In Iraq, going for the upbeat


Newscasts on Baltimore County-based Sinclair Broadcast Group stations are reporting and airing stories this month that, under ordinary circumstances, would send viewers scurrying to the fridge.

Their journalists are describing school construction and consumer sales and energy infrastructure. They're talking about people getting their first mortgages and the unemployed desperately looking for their first jobs in years. All in all, it's what would normally be considered mundane fare.

But Sinclair's Jon Leiberman and Mark Hyman are reporting from Iraq. And they are presenting what they say are the positive, "untold stories" that the "liberal media" don't recount during constant coverage of the attacks against U.S.-led forces and simmering political unease during the occupation of Iraq.

"What's really fascinating to me is the optimism that so many Iraqis have," Hyman says by satellite phone from Baghdad. And, contrary to what the rest of the media says, he finds they are brimming with good cheer toward Americans.

Hyman, Sinclair's vice president for corporate relations and editorialist, has been contributing commentaries from Iraq, while Leiberman, its Washington bureau chief, has reported stories.

Much like Fox News Channel, Sinclair positions its centralized news programs as running counter to the conventional media wisdom. In Washington, Leiberman's regular feature is titled "Truth, Lies & Red Tape" - suggesting an institutionalized skepticism toward government as bureaucracy. In his editorials, Hyman has railed against government regulations.

In Iraq, however, Hyman and Leiberman paint a picture of a world where the United States - largely through the presence of troops - has improved the lives of millions, in ways large and small. They have shown soldiers rebuilding and painting a school. Military doctors giving checkups to children. Soldiers raising money for social services from friends back home. (Transcripts are available the Sinclair news Web site,

Before their arrival in Baghdad, Hyman says, even Sinclair stations - including flagship WBFF-TV in Baltimore - had failed to provide balanced coverage, because of reliance on mainstream outlets for developments from abroad. Hyman says he hears the same refrain from U.S. troops and officers: Major American media outlets fail to balance the bad news with the good.

A similar charge was recently leveled against NBC by Bob Arnot, a medical reporter turned foreign correspondent for the network. His contract was not renewed this winter. And, in an e-mail memo disclosed by the weekly New York Observer, Arnot wrote to NBC News President Neal Shapiro to complain that the network disdained stories that publicized the successes of the American-led occupying government in Iraq.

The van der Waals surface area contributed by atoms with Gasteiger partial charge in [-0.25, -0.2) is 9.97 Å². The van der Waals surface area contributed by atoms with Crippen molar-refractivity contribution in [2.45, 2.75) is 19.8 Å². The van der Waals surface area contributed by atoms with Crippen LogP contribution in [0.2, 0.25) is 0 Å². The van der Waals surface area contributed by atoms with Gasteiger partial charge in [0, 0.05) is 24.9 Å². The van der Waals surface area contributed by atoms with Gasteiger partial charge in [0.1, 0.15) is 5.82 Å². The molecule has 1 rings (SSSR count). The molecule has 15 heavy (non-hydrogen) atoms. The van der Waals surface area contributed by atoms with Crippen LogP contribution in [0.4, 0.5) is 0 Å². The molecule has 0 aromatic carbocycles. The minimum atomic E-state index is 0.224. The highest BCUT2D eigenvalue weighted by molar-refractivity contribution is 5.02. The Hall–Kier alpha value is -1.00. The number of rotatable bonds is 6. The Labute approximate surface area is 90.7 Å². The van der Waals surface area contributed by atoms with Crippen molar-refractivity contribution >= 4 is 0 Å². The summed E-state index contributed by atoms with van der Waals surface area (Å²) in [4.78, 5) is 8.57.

Arnot told the Observer that his coverage from Baghdad offended Shapiro because it "was just very positive." Shapiro could not be reached for comment yesterday, but told the Observer that he rejected Arnot's claim, pointing to stories that he said reflected well on the American military.

While U.S. officials have complained that network anchors have failed to appear in Iraq since the fall of Baghdad, which would bring greater attention to the country, NBC Nightly News anchor Tom Brokaw just spent last week in Afghanistan and Pakistan. His trip was an effort, Brokaw told USA Today, to remedy the absence of coverage of the rebuilding of Afghanistan since the invasion and occupation of Iraq.

Reese Schonfeld, a news veteran who served as the founding president of CNN, says the lament of Hyman and Arnot is timeworn, familiar to those who covered Vietnam and every conflict since. "There are good things the U.S. always does," Schonfeld says. "What's commonplace is not news. It can be a great feature [story] - but it's not hard news. "

Andrew Tyndall, who monitors network news as publisher of the Tyndall Report, says the networks actually have broadcast the kinds of stories championed by Arnot. "He's saying [stories of violence] aren't supplemented by a sufficient number of features," Tyndall says. "It's a matter of opinion. It's not a matter of good journalism or bad journalism."

A protest against the U.S. occupying force, calling for a quicker turnover of power to Iraqis, could be considered a positive story, Tyndall says. After all, he says, under Saddam Hussein, such protests would likely have been suppressed violently.

Indeed, transcripts show that, in recent months, NBC Nightly News has aired stories on an American girl who traveled to a Baghdad suburb to see the ailing Iraqi grandmother she had never met; an Iraqi athlete who hopes to compete in this year's Olympics; and the increase in weddings that have taken place since the fall of Saddam Hussein.

Not altogether different from some of Leiberman stories. On Friday, he told viewers, "If you think only bad news comes out of Iraq it [can] take a little bit of digging to find good news."

Hyman says American reporters for major media outlets stay almost exclusively in the safe Baghdad zone behind U.S. tanks and Iraqi security posts. "Hopefully, what we've done is given our viewers more of a sense of what's happening, beyond 'There was a car-bombing today,'" Hyman said.

Questions? Comments? Story ideas? David Folkenflik can be reached by e-mail at or by phone at 410-332-6923.

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